This is a wonderful resource

Birth records ireland online dating

The details in these indexes have been enhanced with such things as date of birth. If you are unfamiliar with electoral rolls, see the article Searching Electoral Rolls for Ancestors. It was the first detailed land survey of all of Ireland.

The original books were created between and for the various counties in Ireland. To assist in the process, Historic Graves has created what is known as a word clout that lists the family names of all the people buried in each cemetery.

These books list all the members of the Catholic clergy for those years. The second collection consists of intelligence profiles collected by the Dublin Metropolitan Police and the Royal Irish Constabulary of people suspected of being disloyal to the British Crown. This collection involves small offenses like trespassing and disorderly conduct. Newspapers are a great source for obituaries, wedding announcements, birth announcements and general news stories.

Although you are not likely to find an ancestor in either collection, they do make for fascinating reading. It is generally free to search and view the images. Access to this collection is by subscription. Basically, before the days of the internet, the newspaper was the primary means of recording daily life in a community. Of course, it also helps to be a bit realistic.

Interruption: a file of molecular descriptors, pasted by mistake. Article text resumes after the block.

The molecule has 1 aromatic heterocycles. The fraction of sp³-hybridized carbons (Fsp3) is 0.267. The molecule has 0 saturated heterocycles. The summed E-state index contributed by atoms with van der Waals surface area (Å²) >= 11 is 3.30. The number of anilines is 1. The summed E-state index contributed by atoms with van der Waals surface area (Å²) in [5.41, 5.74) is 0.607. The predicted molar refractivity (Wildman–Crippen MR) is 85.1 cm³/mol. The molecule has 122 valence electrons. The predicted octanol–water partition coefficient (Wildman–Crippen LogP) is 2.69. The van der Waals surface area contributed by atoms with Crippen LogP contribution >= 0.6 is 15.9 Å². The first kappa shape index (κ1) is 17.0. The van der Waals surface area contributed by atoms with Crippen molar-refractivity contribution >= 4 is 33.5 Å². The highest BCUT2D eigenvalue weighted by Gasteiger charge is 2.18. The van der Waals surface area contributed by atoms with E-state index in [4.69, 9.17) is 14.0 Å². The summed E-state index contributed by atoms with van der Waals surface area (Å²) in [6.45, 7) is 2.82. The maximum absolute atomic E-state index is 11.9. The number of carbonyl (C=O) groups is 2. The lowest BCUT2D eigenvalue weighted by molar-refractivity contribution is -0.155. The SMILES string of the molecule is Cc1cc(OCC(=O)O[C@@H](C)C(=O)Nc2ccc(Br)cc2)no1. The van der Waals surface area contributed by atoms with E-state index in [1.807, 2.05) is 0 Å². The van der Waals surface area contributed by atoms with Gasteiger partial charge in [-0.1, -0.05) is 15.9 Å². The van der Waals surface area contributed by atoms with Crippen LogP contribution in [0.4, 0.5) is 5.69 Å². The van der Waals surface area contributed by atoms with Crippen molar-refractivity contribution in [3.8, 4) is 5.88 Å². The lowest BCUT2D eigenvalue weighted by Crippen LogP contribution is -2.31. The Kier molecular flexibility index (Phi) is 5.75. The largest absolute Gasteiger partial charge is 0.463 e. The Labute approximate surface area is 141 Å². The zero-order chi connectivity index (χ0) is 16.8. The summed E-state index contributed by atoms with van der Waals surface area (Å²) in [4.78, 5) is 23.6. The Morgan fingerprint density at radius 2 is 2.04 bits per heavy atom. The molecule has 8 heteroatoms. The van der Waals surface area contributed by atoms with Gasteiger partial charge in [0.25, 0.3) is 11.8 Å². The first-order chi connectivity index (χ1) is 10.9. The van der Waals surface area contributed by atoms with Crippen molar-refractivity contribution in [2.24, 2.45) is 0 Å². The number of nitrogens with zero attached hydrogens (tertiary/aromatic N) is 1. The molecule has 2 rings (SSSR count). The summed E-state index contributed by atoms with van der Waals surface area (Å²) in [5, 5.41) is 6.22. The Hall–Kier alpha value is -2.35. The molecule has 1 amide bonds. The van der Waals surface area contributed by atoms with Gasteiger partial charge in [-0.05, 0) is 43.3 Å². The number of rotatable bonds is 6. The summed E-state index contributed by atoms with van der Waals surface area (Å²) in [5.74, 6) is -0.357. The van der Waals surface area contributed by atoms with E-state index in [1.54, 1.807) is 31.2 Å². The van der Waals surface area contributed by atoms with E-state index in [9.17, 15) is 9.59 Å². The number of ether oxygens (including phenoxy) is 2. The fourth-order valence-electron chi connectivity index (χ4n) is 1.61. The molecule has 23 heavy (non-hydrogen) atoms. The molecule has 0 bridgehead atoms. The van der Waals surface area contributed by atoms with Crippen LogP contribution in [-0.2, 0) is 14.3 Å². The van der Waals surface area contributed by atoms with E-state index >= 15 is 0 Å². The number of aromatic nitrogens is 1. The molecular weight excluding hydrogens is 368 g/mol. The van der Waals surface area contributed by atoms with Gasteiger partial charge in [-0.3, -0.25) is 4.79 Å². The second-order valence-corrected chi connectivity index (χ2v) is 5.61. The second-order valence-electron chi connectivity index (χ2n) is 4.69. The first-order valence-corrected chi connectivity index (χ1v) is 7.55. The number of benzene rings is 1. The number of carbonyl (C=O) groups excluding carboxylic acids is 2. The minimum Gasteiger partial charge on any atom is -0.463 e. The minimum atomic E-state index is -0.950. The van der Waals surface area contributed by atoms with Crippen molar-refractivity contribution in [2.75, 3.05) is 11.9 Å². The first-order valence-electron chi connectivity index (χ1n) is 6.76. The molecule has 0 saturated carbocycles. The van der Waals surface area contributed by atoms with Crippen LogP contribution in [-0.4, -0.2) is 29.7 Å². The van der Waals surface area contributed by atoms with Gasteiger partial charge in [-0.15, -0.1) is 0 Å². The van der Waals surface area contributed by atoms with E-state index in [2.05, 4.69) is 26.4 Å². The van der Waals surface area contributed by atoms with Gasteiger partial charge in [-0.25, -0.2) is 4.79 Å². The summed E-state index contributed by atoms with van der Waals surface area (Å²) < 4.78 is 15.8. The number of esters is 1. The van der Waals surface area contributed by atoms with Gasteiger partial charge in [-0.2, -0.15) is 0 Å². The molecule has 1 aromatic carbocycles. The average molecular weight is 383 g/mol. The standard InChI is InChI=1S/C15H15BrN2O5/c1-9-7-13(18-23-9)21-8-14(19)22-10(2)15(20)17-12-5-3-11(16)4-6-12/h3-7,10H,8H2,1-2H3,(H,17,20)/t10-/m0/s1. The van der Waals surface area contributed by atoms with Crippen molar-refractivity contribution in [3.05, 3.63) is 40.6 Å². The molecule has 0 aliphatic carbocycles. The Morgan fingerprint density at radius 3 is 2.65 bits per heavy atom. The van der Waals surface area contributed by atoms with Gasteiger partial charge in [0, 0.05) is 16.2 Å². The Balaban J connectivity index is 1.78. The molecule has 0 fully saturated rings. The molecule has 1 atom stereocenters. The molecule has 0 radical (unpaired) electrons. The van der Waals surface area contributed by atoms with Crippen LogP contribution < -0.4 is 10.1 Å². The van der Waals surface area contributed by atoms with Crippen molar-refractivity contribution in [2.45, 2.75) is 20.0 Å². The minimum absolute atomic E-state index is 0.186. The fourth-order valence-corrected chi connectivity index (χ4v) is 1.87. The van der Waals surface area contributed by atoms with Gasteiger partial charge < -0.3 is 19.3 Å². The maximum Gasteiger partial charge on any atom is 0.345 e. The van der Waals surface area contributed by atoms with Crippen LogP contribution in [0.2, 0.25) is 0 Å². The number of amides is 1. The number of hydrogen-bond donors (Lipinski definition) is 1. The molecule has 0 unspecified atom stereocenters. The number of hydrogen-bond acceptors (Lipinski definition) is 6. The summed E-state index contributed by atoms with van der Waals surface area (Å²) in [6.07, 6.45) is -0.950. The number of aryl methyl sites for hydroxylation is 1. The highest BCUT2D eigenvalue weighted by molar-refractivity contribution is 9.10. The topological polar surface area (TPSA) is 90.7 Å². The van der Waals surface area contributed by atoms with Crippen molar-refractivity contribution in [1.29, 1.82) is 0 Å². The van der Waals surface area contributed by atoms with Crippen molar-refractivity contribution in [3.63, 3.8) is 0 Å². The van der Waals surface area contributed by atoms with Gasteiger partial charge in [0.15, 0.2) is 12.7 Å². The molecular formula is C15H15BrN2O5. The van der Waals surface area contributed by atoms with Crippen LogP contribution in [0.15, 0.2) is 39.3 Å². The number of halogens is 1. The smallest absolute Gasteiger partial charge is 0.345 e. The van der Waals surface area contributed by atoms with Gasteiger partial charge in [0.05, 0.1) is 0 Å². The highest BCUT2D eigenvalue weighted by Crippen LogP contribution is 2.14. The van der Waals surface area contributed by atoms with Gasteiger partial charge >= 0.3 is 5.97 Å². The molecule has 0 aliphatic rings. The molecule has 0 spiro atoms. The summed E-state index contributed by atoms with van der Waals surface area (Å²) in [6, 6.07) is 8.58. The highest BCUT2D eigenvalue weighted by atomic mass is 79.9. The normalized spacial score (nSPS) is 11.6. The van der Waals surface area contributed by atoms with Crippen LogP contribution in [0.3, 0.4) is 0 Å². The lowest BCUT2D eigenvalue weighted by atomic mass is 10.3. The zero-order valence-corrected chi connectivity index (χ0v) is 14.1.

Many migrating families heading overseas would

The list is organized by region and then alphabetically by the name of the teacher. They can be searched by year and name.

Many migrating families heading overseas would have spent some time in these workhouses. Certainly, the working poor were not likely to found in places like this photo of the library at Trinity College, Dublin.

This is very useful since most people would not be familiar with what local papers may have existed in a given location back in the day. Records can be searched by name and date. These are not new records. See if someone has already published information on your Irish ancestors. Access is by pay per view.

Certainly the working poor were not

The collection comes primarily from the Index to the Civil Registration and spans the years from the s to the s. The pension files are particularly detailed and list the full name of the individual, address, date of birth, date of death, civilian occupations, military record, military awards, etc. In the absence of nineteenth century census records for Dublin, this is an incredibly valuable resource. Annual revision books were then created in subsequent years to show changes in land ownership.